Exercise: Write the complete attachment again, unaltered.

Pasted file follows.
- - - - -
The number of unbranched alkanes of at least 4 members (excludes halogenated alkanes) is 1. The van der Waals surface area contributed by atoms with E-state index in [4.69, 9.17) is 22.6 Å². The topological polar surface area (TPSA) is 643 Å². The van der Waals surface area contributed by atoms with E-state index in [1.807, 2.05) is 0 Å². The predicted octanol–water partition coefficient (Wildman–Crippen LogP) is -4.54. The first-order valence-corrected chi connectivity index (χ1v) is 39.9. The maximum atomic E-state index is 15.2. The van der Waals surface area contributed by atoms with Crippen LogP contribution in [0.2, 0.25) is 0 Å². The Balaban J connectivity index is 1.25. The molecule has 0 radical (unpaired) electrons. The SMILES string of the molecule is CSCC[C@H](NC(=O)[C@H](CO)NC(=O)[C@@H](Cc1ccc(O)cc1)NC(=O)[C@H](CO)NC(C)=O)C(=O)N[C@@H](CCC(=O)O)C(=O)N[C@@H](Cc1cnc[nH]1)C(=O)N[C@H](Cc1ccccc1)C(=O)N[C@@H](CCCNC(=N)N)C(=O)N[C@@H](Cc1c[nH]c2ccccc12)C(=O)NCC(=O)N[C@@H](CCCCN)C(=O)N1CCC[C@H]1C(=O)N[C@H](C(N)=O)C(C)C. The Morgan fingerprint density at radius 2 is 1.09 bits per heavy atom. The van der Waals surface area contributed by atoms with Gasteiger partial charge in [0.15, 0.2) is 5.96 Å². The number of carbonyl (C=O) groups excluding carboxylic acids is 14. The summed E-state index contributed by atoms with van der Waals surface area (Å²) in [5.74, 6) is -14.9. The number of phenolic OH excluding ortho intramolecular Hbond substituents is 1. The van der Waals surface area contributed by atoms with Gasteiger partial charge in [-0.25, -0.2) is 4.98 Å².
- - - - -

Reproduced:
The number of unbranched alkanes of at least 4 members (excludes halogenated alkanes) is 1. The van der Waals surface area contributed by atoms with E-state index in [4.69, 9.17) is 22.6 Å². The topological polar surface area (TPSA) is 643 Å². The van der Waals surface area contributed by atoms with E-state index in [1.807, 2.05) is 0 Å². The predicted octanol–water partition coefficient (Wildman–Crippen LogP) is -4.54. The first-order valence-corrected chi connectivity index (χ1v) is 39.9. The maximum atomic E-state index is 15.2. The van der Waals surface area contributed by atoms with Crippen LogP contribution in [0.2, 0.25) is 0 Å². The Balaban J connectivity index is 1.25. The molecule has 0 radical (unpaired) electrons. The SMILES string of the molecule is CSCC[C@H](NC(=O)[C@H](CO)NC(=O)[C@@H](Cc1ccc(O)cc1)NC(=O)[C@H](CO)NC(C)=O)C(=O)N[C@@H](CCC(=O)O)C(=O)N[C@@H](Cc1cnc[nH]1)C(=O)N[C@H](Cc1ccccc1)C(=O)N[C@@H](CCCNC(=N)N)C(=O)N[C@@H](Cc1c[nH]c2ccccc12)C(=O)NCC(=O)N[C@@H](CCCCN)C(=O)N1CCC[C@H]1C(=O)N[C@H](C(N)=O)C(C)C. The Morgan fingerprint density at radius 2 is 1.09 bits per heavy atom. The van der Waals surface area contributed by atoms with Gasteiger partial charge in [0.15, 0.2) is 5.96 Å². The number of carbonyl (C=O) groups excluding carboxylic acids is 14. The summed E-state index contributed by atoms with van der Waals surface area (Å²) in [5.74, 6) is -14.9. The number of phenolic OH excluding ortho intramolecular Hbond substituents is 1. The van der Waals surface area contributed by atoms with Gasteiger partial charge in [-0.25, -0.2) is 4.98 Å².